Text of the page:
Starbucks in Amman has become an index for a host of symbolic and social affiliations. The coffee shop is a point of entrée into shared time, shared space, and a shared frame for meaningful relationships. These points overlap. Time is spent in a number of different Starbucks, from the wealthiest residential neighborhood of Abdoun to the commercial center and outdoor shopping-mall area of Sweifiya to Mecca Mall, Amman's largest indoor shopping center. In those places and times, the ability to divulge one's sense of self to another and develop a close friendship is engendered. Furthermore, that these neighborhood Starbucks are ubiquitous in West Amman is notable, as it places the friendship, quite literally, on the map. Mapping one's friendship according to the neighborhood Starbucks in which you have shared coffee and time represents an immense restructuring of time and space for purposes of meaningful interpersonal connections. Social and cultural capital are now being built in terms that refer to commercialized venues, elevated consumption, and leisure time with friends over and above the more traditionally valued family arrangements.

Elevating consumption with peers over and above family relationships is a significant shift for social organization in Amman. Historically, the city has been understood as family-centered and organized around one's tribe, in the case of ethnic Jordanians, or geographic areas of origin for "West Bankers" and Palestinian refugees.16 One reason for this difference is that Transjordanians were largely organized around tribal affiliations that cut across class. Palestinians, on the other hand, came from a society that highly emphasized class: "Arab townsfolk and the peasants lived, socially, in two different worlds."17 By the 1980s, middle-class Muslims were a sizable demographic in Amman,18 and now many political scientists and Western analysts point to a post-Islamist orientation19 that opens up lines of social organization around non-political and non-religious interests.

Contemporary Amman is incredibly diverse, and the wide swath of the populace who imagine and orient themselves as middle class and aspiring cosmopolitans are typically professionals. They include students who may make as much as 25 JD ($35) per month, government employees who make 200 JD ($282) per month, and service-sector employees, who make slightly more: 250 JD ($352). The highest-income earners are often the landowners and business proprietors, who make in excess of 1,000 JD ($1,411). One resident of Jordan's wealthiest neighborhood told me, as he moved his laundry from washer to dryer, "Oh, I'm middle class. I'm definitely not elite." Given the wide range of economic markers, the salient point for orientation as middle class is less about monthly income, and more about a set of social and cultural practices that bring together this diverse society into a new kind of imagined community.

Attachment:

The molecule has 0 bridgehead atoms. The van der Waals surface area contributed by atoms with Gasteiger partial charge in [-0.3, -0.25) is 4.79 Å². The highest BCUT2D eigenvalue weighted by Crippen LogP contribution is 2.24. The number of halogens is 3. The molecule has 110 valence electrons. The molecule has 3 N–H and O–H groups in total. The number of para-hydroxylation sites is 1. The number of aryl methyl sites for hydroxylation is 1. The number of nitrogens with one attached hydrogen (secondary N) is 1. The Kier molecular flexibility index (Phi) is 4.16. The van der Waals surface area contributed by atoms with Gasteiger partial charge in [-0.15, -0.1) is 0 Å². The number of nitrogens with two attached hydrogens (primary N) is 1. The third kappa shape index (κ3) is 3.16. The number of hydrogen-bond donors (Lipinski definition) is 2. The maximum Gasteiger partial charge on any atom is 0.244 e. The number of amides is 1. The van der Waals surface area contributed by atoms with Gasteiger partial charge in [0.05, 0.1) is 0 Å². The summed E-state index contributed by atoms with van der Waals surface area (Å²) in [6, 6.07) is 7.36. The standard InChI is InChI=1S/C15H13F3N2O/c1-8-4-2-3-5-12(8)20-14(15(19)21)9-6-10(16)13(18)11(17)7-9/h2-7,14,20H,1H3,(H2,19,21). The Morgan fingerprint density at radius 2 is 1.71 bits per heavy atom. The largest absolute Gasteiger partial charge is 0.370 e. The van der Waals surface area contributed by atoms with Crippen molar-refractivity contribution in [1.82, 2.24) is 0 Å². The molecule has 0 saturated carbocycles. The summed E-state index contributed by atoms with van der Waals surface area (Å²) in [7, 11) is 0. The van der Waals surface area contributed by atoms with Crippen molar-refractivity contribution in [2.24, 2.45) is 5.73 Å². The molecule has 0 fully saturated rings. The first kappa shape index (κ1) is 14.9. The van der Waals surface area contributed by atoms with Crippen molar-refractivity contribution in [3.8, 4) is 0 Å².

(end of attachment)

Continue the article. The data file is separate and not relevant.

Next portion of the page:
Most self-described middle-class Jordanians articulate a kind of suburban consciousness. They have some level of post-high-school education; they are conversant in Western — particularly American — cultural references of leisure, including coffeeshops, malls and TV shows. Many Jordanians hone their English by watching "Friends" episodes with Arabic subtitles. They are a population who "want peace" and are relieved not to discuss the Civil War of the 1970s and to retreat to their apartments and villas in sympathetic disdain for Israeli raids of the homes of Palestinian family members and friends just 60 miles away. They are consumers of political information put forth on blogs, news and Internet sites, but are not otherwise politically engaged. Instead, they organize around certain places and times for consumption and around economic points for solidarity.

Most saliently, this middle-class orientation has emerged as a kind of imagined community displacing overtly political nationalism and replacing ethnic, religious and other forms of elitism, factioning and sectarianism with a class-based cohesion that still carries important political implications. This reprioritization of modes for social cohesion and political and economic solidarity emerged quite strongly during Jordan's Arab Spring of 2011.


When I was conducting fieldwork in Jordan during the Israeli bombing of Gaza in January 2009, protests were a nearly daily event in Amman. Many of my friends and colleagues who worked for the U.S. government expressed to me their concerns that the numbers of protesters would grow to disconcerting levels, rendering the public spheres dangerous, particularly for Americans, or that Amman might come under extreme political repression in order to end the protests. While U.S. government employees anticipated a flashpoint, many Jordanians I interviewed expressed deep ambivalence. Protests were, in their experience, nothing more than "yelling against the wind." Though my Jordanians friends appreciated the ability to speak their minds and agitate for certain changes, at least to some degree, they found protesting was not a particularly effective means for reform. Both prior to and after 2009, Jordanian ambivalence towards protesting has been in place, yet many Western governments and academics have not understood this disconnect between the ability to protest and the lack of overwhelming interests or desire for change.